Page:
Quantum Computer Hosting – Rumours from the Trade Show Floor


Psst, please only share this enterprise quantum computing insight with your HPC enthusiast friends. My boss would have a bird if he thought I was leaning 2+ years into the future with enterprise quantum computer hosting material!

During our recent HPC & AI Field Trip to Iceland it became increasingly clear that a compelling competitive advantage can be garnered by cascading best-in-class compute technologies to solve formerly impossible tasks. Conventional CPUs with their flexibility will control the tasks and feed large amounts of number crunching to GPUs, FPGAs or other accelerators, but an additional technology is needed for tasks too large for conventional deterministic logic – quantum computers.

Today quantum computers are mostly in the research labs of their designers, sometimes with the ability for outsiders to test their own quantum logic, beta-test like. Over the next few years these devices may harden sufficiently for individual companies to acquire and operate them - likely adjacent to their existing industrial scale HPC clusters, many of which we host here in Iceland. There are at least 3 types of quantum computer: semi-conductor, electromagnetic, and atomic scale. The superconducting semi-conductor ones currently appear to be the most advanced. My curiosity got the better of me and I recently visited Janis, here in Boston, to learn all about the environmentals necessary for semi-conductor-based quantum computing requiring 7mK (7/1000⁰C above absolute zero temperature, - 272.993⁰C). Vladimir and Ashley were my hosts for the afternoon, and they were gifted at explaining bleeding-edge cryogenics technology to a rusty EE major. It was a seriously fascinating afternoon out, and here are some of my insights.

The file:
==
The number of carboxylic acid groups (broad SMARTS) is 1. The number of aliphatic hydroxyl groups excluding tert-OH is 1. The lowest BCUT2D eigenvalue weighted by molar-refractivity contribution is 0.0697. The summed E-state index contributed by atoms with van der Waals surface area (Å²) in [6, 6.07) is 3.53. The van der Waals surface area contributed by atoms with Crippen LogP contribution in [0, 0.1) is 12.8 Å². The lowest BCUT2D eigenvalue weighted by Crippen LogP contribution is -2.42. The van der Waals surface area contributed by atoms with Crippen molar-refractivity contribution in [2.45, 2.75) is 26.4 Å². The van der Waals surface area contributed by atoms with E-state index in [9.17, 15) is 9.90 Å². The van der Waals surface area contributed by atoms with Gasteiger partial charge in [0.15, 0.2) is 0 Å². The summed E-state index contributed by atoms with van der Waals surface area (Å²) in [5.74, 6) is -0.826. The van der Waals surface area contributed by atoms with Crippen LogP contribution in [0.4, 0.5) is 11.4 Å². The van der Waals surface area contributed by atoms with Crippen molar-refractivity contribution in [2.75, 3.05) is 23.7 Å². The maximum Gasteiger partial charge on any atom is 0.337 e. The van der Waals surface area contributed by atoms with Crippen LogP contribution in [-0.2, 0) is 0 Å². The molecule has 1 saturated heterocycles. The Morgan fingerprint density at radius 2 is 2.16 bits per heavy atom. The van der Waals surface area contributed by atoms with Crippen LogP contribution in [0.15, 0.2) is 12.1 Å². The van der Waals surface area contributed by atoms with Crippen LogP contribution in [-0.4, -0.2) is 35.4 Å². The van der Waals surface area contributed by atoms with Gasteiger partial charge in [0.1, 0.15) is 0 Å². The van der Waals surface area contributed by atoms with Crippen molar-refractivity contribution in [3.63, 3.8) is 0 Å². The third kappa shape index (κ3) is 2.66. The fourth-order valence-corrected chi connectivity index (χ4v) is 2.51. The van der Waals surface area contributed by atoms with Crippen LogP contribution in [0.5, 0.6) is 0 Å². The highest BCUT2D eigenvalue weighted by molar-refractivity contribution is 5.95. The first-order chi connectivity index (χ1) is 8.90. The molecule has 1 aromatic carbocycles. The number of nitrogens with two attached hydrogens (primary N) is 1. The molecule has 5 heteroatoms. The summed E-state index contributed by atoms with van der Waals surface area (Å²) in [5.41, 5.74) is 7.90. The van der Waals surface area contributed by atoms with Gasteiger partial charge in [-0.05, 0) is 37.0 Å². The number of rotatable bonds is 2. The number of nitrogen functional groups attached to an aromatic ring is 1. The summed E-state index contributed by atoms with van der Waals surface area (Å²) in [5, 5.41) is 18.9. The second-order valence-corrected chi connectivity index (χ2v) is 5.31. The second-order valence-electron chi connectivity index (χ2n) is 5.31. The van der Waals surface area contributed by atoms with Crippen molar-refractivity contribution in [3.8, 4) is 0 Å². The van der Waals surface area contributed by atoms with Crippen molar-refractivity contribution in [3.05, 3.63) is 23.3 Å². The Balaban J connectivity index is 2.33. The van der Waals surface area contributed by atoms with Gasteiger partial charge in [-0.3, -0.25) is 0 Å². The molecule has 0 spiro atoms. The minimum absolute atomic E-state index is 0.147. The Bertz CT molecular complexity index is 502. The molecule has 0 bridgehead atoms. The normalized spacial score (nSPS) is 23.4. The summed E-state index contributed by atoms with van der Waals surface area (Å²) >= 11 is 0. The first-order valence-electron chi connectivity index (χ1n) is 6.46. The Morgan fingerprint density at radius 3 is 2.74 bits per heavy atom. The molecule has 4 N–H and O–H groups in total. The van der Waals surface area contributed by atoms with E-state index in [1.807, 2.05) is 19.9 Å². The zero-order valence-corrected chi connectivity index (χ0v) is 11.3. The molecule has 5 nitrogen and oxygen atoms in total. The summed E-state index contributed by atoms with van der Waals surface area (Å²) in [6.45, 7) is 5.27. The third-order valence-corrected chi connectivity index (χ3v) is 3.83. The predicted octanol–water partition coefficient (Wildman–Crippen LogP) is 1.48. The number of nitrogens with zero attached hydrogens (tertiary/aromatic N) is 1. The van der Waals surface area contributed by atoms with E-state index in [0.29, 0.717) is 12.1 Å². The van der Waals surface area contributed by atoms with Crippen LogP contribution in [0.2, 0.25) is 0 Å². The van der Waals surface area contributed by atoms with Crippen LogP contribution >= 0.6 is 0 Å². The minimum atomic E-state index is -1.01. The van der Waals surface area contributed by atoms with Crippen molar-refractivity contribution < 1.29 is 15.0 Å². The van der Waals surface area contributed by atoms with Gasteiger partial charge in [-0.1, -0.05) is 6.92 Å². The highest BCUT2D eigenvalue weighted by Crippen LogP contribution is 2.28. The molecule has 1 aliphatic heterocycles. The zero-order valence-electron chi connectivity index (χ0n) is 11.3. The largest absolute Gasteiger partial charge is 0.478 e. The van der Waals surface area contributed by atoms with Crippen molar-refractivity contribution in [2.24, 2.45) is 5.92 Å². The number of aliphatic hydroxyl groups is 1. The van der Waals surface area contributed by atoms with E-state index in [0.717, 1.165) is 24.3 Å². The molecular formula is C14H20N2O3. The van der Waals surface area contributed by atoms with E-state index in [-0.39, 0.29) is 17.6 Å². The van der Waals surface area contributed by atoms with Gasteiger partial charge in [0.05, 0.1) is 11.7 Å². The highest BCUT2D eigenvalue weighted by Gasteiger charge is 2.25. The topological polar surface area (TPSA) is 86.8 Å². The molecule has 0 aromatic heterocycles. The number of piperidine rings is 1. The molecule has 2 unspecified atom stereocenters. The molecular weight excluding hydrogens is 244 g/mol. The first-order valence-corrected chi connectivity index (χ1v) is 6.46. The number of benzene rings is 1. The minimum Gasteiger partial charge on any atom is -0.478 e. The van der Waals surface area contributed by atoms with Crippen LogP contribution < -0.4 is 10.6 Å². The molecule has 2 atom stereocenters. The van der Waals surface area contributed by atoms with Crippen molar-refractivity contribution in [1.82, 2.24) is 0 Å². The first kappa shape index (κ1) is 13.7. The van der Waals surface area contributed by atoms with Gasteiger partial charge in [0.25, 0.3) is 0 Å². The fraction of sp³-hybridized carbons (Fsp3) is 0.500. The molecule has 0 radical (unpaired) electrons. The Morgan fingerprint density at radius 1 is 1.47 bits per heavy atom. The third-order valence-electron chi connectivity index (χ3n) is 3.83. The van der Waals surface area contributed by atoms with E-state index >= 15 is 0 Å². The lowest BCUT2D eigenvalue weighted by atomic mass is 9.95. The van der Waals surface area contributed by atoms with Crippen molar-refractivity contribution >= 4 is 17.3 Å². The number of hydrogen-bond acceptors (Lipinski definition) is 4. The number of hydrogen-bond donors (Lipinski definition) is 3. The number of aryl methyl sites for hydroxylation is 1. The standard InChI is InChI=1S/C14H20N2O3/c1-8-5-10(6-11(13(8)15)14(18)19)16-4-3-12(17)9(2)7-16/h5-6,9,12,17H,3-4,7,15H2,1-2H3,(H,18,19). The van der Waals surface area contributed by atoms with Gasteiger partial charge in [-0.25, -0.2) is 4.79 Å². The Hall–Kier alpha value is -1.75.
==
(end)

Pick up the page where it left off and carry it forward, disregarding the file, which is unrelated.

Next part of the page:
Modern cryogenics equipment reminds me of my English great grandfather’s old country house: heat in the kitchen from an Aga wood burning stove and every adjoining room subsequently cooler until my play room which was frigid in winter. Cryogenic equipment is generally orientated vertically with the cold spot at the bottom because cold gas sinks and the pumps/coolers work best in this plane. Like my great grandfather’s house, the coolers have layers of decreasing temperature, some of the layers are to limit the reach of ambient temperature, and some are part of the cooling process.

The 7 layers of the Janis Quantum Computer Cryostat – Photo Janis Research

Unlike my great grandfather’s house, the layers of the cryostat are tightly sealed and designed to stay that way over a wide temperature range. The whole unit fits in a large very-well insulated can with the cold ~48cm-wide and 25cm-deep cold chamber below the bottom plate. The heat plates are gold-plated very pure copper with holes for the instrumentation wires to transition to the equipment. The areas around the wires are tightly sealed, and any unused hole has a blanking plate fitted. Infrared energy and magnetism are the enemies of cryostats, so there is no ferrous material or any direct paths for electromagnetic energy to pass between the cryostat layers. Interestingly, the 6Ghz signal wires going down to the quantum computer are hybrid alloy at the top and supercomputing at the bottom. With up to 500 possible and a cost of $2,000 each they match the cost of the cooling infrastructure!

The cryostat has two cooling engines, an external two-stage pulse tube refrigerator which can generate temperatures down to about 2K, and an internal 3He/4He dilution refrigerator generating theoretical temperatures down to about 2mK if the mixing chambers have sufficient thermal conductivity. This quantum pulse tube is configured for 3K and the dilution refrigerator for 7mK, a major achievement for a production product.

There are two operational modes for a cryostat: pre-cooling and cooling. The pre-cooling mode starts at room temperature with liquid nitrogen flowing into the blue area below, and the heat switches in the red area between the layers being connected. Over a day or so the whole temperature quickly reduces to 77K. Thereafter, the pulse tube refrigerator starts cooling the third layer down to 3K. Once the cryostat third layer stabilises at 3K, the layers above it stabilise at 10K and 30K to limit the influence of the outside ambient temperature.